<EM>Commander in Chief</EM> Commander in Chief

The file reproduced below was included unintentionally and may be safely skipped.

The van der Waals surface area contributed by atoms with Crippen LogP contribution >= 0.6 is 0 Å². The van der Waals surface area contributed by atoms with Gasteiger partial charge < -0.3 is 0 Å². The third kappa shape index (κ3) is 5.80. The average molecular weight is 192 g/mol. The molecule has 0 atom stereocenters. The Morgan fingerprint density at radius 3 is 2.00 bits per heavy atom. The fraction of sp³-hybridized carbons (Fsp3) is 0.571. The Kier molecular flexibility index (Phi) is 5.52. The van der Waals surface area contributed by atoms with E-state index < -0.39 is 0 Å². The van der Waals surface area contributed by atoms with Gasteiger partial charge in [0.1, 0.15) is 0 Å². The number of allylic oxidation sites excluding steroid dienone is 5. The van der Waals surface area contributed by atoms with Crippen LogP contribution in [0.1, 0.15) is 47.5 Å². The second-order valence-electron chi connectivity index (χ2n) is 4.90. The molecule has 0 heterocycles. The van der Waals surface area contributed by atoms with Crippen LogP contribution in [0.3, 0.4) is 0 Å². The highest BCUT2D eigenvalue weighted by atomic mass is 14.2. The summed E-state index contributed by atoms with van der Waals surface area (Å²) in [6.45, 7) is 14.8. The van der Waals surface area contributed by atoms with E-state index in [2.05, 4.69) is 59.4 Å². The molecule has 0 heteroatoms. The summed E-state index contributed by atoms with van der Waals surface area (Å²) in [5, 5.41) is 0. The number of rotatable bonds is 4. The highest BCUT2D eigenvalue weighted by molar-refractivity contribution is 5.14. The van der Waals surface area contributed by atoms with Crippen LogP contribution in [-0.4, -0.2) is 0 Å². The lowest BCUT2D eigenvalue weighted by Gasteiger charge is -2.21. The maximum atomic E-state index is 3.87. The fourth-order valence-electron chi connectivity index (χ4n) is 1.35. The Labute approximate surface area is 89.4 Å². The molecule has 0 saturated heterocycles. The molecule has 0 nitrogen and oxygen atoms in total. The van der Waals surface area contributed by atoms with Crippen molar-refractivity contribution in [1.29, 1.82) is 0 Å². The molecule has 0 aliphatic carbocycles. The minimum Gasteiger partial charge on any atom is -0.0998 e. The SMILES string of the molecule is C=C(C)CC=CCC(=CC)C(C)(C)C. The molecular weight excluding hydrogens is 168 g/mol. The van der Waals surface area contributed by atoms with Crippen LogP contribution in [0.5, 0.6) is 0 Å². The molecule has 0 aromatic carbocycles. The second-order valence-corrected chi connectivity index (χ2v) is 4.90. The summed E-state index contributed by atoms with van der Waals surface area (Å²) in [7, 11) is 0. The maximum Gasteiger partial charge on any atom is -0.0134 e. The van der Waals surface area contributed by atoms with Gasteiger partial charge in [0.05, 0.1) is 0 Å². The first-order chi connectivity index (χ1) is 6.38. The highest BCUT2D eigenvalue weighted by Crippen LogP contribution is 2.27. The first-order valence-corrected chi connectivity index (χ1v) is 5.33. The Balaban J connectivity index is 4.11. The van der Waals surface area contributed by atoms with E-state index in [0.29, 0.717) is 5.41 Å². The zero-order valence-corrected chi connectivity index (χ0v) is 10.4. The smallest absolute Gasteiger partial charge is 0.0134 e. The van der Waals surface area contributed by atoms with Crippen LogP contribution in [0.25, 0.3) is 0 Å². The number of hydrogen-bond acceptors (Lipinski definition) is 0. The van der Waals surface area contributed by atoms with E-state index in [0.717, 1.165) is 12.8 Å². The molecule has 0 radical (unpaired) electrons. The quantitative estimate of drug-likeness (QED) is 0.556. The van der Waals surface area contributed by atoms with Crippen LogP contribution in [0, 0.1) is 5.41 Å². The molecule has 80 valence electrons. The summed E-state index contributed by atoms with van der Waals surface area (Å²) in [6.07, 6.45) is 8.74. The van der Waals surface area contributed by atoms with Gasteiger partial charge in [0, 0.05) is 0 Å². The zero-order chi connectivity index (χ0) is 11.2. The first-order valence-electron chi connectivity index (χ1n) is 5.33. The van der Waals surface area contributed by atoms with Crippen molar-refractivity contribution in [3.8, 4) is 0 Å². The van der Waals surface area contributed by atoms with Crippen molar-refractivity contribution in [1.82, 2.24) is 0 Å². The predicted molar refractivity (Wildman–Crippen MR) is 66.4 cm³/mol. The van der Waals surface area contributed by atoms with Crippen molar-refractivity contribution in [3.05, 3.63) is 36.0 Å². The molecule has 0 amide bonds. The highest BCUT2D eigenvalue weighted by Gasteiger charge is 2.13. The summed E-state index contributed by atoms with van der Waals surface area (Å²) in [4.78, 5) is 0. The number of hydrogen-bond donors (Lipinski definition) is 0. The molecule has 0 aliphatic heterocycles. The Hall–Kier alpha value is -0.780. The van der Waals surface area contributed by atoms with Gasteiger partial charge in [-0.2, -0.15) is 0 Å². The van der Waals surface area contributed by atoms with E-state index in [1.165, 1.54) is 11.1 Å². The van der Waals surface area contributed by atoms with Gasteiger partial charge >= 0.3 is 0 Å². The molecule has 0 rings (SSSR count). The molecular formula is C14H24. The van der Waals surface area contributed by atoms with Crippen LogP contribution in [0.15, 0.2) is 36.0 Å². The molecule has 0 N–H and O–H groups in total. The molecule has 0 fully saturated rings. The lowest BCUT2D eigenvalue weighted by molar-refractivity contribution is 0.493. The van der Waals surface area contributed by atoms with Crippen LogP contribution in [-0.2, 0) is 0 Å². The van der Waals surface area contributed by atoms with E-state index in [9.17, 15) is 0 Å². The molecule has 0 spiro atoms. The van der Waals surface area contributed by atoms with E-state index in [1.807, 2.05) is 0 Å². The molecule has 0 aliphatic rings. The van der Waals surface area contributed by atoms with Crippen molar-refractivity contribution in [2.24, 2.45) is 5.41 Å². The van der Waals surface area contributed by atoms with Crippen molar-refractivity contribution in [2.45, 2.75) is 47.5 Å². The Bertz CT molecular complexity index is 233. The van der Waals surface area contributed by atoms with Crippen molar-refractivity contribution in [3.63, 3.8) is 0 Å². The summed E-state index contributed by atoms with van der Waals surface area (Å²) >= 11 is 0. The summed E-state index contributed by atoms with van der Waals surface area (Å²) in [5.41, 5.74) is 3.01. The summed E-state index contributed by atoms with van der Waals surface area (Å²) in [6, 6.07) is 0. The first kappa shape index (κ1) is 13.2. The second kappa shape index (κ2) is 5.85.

Most of Lorelai's snappy cultural references are of the reach-for-the-low-fat-chips-and-you-missed-it variety. But when a cheesy TV-movie comes up twice in one ep, you pay close attention. So I did some basic research on Riding the Bus with My Sister. Turns out that the Rosie O'Donnell pic (directed by Anjelica Huston, no less) was based on a memoir about a woman who takes the bus every day with her mentally challenged sister. Ooookay, not exactly seeing the similarities. But after reading several reviews, I think I've got it: In order to reconnect with her sister and mend their damaged relationship, the author literally has to go along for the ride. And along the way, she discovers that her sister is a strong, stubborn, independent woman with very specific ideas about how to live her life. (Hmmm, now that sounds familiar.) By the end of the book, the author has new appreciation and respect for her sister. So if symbolism plays a hand here (and we Gilmore fans know it always does), will Lorelai will eventually let Rory back in? And will Rory choose to share her new life with mom? Right now things aren't looking so good. The two Gilmores could not have been frostier at the baptism. And the cell-phone argument in the middle of the ceremony was way harsh. Then again, Rory did wave a truce-flag of sorts when she offered up her new number. So why didn't Lorelai take it? Would she rather be all alone with her Red Vine licorice (don't ask me to explain the meaning behind that one) on bad-movie night?  The look on her face and the heavy sigh at the end of this ep both say no. So here's a solution, Lorelai: Be the bigger person, the parent, and give in!